As the weather warms, firefighters are asking hikers to be careful when hiking as mountain rescues are expected to increase in the coming months.
Although not all mountain rescues are due to heat-related incidents, hiking the trails is becoming increasingly difficult for rescue teams due to heavy equipment and remote locations that need to be accessed. at high temperatures.
According to the Phoenix Fire Department, more than 200 rescues are performed each year.
On Thursday morning, a woman in her 40s was rescued and airlifted from a Phoenix hiking trail after sustaining an injury.
The Phoenix Fire Department received reports of a woman with an ankle injury off the Piestewa Peak Trailhead at 7:29 a.m., according to department spokesperson Cpt. Evan Gammage.
A Firebird 10 aircraft was used to assist in the rescue. She was taken to a nearby hospital for treatment, Gammage said.
Over the past weekend, two people were rescued from trails at Piestewa Peak and another from a trail at South Mountain. And according to press releases issued by the Phoenix Fire Department, at least 20 hikers had to be rescued in March.
Mountain rescues on the Piestewa Peak Trail at Piestewa Peak are not uncommon. In fact, it’s one of three hiking trails in the valley known for their short but steep and strenuous hikes – and their year-round popularity.
The other two trails are the Cholla and Echo Canyon trails at Camelback Mountain.
All three trails are risky for first responders due to their respective terrain and elevations. They were among “the hardest-to-access areas in Phoenix,” according to a Facebook statement shared in July by the United Phoenix Firefighters Association.
In July, the Phoenix Parks and Recreation Board adopted a temporary policy that restricted access to two popular hiking trails after 12 firefighters were sent home for heat-related issues after performing three consecutive rescues on both mountains. Two of the firefighters ended up being hospitalized with acute kidney failure due to dehydration and exhaustion.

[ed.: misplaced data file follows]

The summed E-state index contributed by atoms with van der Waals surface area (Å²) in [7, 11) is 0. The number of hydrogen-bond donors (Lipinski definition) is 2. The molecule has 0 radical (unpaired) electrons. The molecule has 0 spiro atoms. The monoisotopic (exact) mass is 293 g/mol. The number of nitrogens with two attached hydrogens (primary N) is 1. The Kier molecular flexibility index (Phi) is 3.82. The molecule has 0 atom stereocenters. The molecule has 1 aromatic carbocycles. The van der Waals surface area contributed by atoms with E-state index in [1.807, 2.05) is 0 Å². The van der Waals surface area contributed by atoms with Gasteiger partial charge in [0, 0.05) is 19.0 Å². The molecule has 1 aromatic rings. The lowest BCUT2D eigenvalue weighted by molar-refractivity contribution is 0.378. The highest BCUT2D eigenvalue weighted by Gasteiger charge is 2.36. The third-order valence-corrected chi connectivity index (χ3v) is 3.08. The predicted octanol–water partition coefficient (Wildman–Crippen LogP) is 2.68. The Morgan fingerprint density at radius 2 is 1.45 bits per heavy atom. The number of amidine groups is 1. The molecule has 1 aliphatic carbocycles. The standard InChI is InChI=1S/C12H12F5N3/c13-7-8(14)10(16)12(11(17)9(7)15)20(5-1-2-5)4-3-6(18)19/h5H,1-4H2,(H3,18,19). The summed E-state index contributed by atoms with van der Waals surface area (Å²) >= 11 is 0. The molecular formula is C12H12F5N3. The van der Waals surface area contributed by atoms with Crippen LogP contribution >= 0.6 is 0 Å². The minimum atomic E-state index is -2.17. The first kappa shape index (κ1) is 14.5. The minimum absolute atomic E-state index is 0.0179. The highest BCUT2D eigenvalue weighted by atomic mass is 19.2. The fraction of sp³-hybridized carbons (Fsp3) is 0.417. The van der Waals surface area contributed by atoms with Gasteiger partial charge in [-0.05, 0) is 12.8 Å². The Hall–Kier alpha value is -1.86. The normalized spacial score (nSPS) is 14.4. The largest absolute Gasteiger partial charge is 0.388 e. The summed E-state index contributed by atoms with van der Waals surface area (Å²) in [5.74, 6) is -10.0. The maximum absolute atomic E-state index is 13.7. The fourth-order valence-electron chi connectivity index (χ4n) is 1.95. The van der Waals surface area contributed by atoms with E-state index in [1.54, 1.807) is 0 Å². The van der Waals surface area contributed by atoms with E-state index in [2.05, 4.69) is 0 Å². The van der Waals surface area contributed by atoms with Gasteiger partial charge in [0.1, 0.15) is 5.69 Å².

In October, the board voted to permanently adopt the policy on Camelback Mountain and Piestewa Peak on days when extreme heat is expected.
The policy prohibits hikers from accessing the Echo Canyon and Cholla trails at Camelback Mountain, and all trails associated with Piestewa Peak in the Phoenix Mountains Preserve from 11 a.m. to 5 p.m. on days when the National Weather Service issues a weather warning. excessive heat.
When these specific trails close, the parking gates will be closed and signage will be posted nearby to inform hikers. Information about the closure will also be communicated via the department’s website, on social media accounts and to local hotels. Department guards will also be nearby to ensure that hikers do not access the area.
About 215 miles of trails in the Phoenix area would still be open to the public during those days.
Stay safe while hiking
According to Gammage, high temperatures and out-of-town visitors cause and make up the majority of rescues.
Locals tend to hike in the fall, while beginners who may not be aware of the potential heat hazard are more likely to hike in the warmer months, Gammage said.
In 2021, there were a total of 240 mountain rescues, according to data provided by the Phoenix Fire Department. January and July each had 30 mountain rescues, which is the highest number of mountain rescues seen in 2021, while November and December had just 11 rescues, the data showed.
In recent years, Phoenix Parks and Recreation has implemented safety guidelines as part of the Take A Hike, Do It Right campaign, which warns hikers to hike in the early morning and evening and to turn halfway. round before they have consumed half of their water.
Here are some tips when venturing out on the trails, according to Phoenix Parks and Recreation:
- Watch the weather: Yes, “it’s dry heat” – but Arizona’s temperature can be deceiving and deadly. Hike when it’s cool outside, try early morning and evening when there’s more shade.
- To be dressed correctly: Wear appropriate footwear, clothing, hat and sunscreen.
- Bring water: Hydrate before you go. Have plenty of water, more than you think you need. Turn around and head back to the trailhead before you drink half your water.
- To stay in contact: Bring a cell phone.
- Team up: Hike with others. If you are hiking solo, tell someone your start and end times and your location.
- Be honest: Do you have a medical condition? Asthma, heart problems, diabetes, knee or back problems? Don’t force yourself! (Even trained athletes have been caught off guard by becoming dehydrated on Arizona trails.)
- Don’t Trailblaze: Enjoy the beautiful, undeveloped landscape of the Sonoran Desert, but stay on designated trails.
- Take responsability: Don’t be “that person” – the one who was unprepared, shouldn’t have been there for health reasons, or ignored safety instructions. Be the responsible hiker, who hikes and does it well!
Republic reporters Perry Vandell and Salma Reyes contributed to this article.
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